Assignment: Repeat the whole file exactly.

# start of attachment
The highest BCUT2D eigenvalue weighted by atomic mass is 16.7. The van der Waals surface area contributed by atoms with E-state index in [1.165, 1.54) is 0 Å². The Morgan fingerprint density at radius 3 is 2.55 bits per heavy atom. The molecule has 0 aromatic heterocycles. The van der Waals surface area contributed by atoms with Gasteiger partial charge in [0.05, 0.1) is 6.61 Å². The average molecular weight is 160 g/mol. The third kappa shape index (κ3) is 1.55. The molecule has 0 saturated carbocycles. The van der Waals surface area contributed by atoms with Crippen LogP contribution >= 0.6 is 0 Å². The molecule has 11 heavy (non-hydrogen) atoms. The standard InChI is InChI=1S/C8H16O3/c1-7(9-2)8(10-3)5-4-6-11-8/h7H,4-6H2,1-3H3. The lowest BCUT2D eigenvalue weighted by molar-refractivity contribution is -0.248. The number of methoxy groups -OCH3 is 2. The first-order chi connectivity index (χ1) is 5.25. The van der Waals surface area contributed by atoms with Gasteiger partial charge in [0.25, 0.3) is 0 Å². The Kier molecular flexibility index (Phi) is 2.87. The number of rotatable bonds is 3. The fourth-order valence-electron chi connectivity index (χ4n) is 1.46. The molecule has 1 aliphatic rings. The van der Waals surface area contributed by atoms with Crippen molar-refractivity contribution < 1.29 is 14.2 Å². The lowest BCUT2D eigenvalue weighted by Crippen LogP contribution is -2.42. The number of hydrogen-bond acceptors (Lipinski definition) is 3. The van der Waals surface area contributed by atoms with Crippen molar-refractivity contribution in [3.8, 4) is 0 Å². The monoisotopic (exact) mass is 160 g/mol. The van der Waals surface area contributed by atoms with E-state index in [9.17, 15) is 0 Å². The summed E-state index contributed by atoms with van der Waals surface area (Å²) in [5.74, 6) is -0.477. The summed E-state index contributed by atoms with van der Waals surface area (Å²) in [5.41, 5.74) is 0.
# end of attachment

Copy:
The highest BCUT2D eigenvalue weighted by atomic mass is 16.7. The van der Waals surface area contributed by atoms with E-state index in [1.165, 1.54) is 0 Å². The Morgan fingerprint density at radius 3 is 2.55 bits per heavy atom. The molecule has 0 aromatic heterocycles. The van der Waals surface area contributed by atoms with Gasteiger partial charge in [0.05, 0.1) is 6.61 Å². The average molecular weight is 160 g/mol. The third kappa shape index (κ3) is 1.55. The molecule has 0 saturated carbocycles. The van der Waals surface area contributed by atoms with Crippen LogP contribution >= 0.6 is 0 Å². The molecule has 11 heavy (non-hydrogen) atoms. The standard InChI is InChI=1S/C8H16O3/c1-7(9-2)8(10-3)5-4-6-11-8/h7H,4-6H2,1-3H3. The lowest BCUT2D eigenvalue weighted by molar-refractivity contribution is -0.248. The number of methoxy groups -OCH3 is 2. The first-order chi connectivity index (χ1) is 5.25. The van der Waals surface area contributed by atoms with Gasteiger partial charge in [0.25, 0.3) is 0 Å². The Kier molecular flexibility index (Phi) is 2.87. The number of rotatable bonds is 3. The fourth-order valence-electron chi connectivity index (χ4n) is 1.46. The molecule has 1 aliphatic rings. The van der Waals surface area contributed by atoms with Crippen molar-refractivity contribution < 1.29 is 14.2 Å². The lowest BCUT2D eigenvalue weighted by Crippen LogP contribution is -2.42. The number of hydrogen-bond acceptors (Lipinski definition) is 3. The van der Waals surface area contributed by atoms with Crippen molar-refractivity contribution in [3.8, 4) is 0 Å². The monoisotopic (exact) mass is 160 g/mol. The van der Waals surface area contributed by atoms with E-state index in [9.17, 15) is 0 Å². The summed E-state index contributed by atoms with van der Waals surface area (Å²) in [5.74, 6) is -0.477. The summed E-state index contributed by atoms with van der Waals surface area (Å²) in [5.41, 5.74) is 0.